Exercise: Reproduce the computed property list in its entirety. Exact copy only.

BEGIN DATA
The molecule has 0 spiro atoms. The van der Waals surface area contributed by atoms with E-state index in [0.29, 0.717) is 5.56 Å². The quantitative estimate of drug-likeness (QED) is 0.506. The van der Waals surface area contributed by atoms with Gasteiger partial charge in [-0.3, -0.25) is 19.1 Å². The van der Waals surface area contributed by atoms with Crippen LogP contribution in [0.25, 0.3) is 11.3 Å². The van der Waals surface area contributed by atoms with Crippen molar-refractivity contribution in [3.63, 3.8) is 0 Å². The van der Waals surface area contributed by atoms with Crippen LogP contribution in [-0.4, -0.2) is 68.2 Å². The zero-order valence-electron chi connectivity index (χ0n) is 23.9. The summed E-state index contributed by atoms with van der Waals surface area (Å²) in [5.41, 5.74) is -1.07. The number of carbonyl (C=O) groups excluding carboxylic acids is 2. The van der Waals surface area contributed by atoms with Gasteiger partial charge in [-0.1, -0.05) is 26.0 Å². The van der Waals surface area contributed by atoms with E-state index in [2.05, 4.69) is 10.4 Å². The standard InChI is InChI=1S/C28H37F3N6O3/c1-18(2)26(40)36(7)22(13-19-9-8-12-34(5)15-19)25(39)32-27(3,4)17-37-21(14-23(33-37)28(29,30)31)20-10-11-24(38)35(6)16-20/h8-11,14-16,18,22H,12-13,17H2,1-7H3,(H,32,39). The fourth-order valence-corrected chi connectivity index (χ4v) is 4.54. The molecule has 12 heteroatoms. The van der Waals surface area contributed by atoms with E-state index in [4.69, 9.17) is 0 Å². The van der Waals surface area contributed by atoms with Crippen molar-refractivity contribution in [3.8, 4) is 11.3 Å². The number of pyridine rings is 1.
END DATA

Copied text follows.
The molecule has 0 spiro atoms. The van der Waals surface area contributed by atoms with E-state index in [0.29, 0.717) is 5.56 Å². The quantitative estimate of drug-likeness (QED) is 0.506. The van der Waals surface area contributed by atoms with Gasteiger partial charge in [-0.3, -0.25) is 19.1 Å². The van der Waals surface area contributed by atoms with Crippen LogP contribution in [0.25, 0.3) is 11.3 Å². The van der Waals surface area contributed by atoms with Crippen molar-refractivity contribution in [3.63, 3.8) is 0 Å². The van der Waals surface area contributed by atoms with Crippen LogP contribution in [-0.4, -0.2) is 68.2 Å². The zero-order valence-electron chi connectivity index (χ0n) is 23.9. The summed E-state index contributed by atoms with van der Waals surface area (Å²) in [5.41, 5.74) is -1.07. The number of carbonyl (C=O) groups excluding carboxylic acids is 2. The van der Waals surface area contributed by atoms with Gasteiger partial charge in [-0.1, -0.05) is 26.0 Å². The van der Waals surface area contributed by atoms with E-state index in [2.05, 4.69) is 10.4 Å². The standard InChI is InChI=1S/C28H37F3N6O3/c1-18(2)26(40)36(7)22(13-19-9-8-12-34(5)15-19)25(39)32-27(3,4)17-37-21(14-23(33-37)28(29,30)31)20-10-11-24(38)35(6)16-20/h8-11,14-16,18,22H,12-13,17H2,1-7H3,(H,32,39). The fourth-order valence-corrected chi connectivity index (χ4v) is 4.54. The molecule has 12 heteroatoms. The van der Waals surface area contributed by atoms with E-state index in [4.69, 9.17) is 0 Å². The van der Waals surface area contributed by atoms with Crippen molar-refractivity contribution in [3.8, 4) is 11.3 Å². The number of pyridine rings is 1.